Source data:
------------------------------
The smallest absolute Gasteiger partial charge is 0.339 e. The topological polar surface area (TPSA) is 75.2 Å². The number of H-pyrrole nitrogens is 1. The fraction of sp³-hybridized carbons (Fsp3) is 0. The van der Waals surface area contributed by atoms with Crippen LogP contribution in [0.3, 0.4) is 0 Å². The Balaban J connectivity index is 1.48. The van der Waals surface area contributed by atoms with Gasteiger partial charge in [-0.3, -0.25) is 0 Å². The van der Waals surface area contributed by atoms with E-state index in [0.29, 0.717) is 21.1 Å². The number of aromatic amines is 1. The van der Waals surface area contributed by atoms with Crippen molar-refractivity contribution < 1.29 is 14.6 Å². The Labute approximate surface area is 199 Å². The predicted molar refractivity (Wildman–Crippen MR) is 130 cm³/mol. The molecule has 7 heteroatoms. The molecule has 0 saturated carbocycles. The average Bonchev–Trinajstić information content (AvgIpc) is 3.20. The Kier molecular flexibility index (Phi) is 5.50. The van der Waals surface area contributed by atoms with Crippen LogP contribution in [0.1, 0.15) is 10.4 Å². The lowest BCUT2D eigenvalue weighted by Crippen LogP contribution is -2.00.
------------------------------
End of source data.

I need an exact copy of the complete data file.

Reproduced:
The smallest absolute Gasteiger partial charge is 0.339 e. The topological polar surface area (TPSA) is 75.2 Å². The number of H-pyrrole nitrogens is 1. The fraction of sp³-hybridized carbons (Fsp3) is 0. The van der Waals surface area contributed by atoms with Crippen LogP contribution in [0.3, 0.4) is 0 Å². The Balaban J connectivity index is 1.48. The van der Waals surface area contributed by atoms with Gasteiger partial charge in [-0.3, -0.25) is 0 Å². The van der Waals surface area contributed by atoms with E-state index in [0.29, 0.717) is 21.1 Å². The number of aromatic amines is 1. The van der Waals surface area contributed by atoms with Crippen molar-refractivity contribution < 1.29 is 14.6 Å². The Labute approximate surface area is 199 Å². The predicted molar refractivity (Wildman–Crippen MR) is 130 cm³/mol. The molecule has 7 heteroatoms. The molecule has 0 saturated carbocycles. The average Bonchev–Trinajstić information content (AvgIpc) is 3.20. The Kier molecular flexibility index (Phi) is 5.50. The van der Waals surface area contributed by atoms with Crippen LogP contribution in [0.1, 0.15) is 10.4 Å². The lowest BCUT2D eigenvalue weighted by Crippen LogP contribution is -2.00.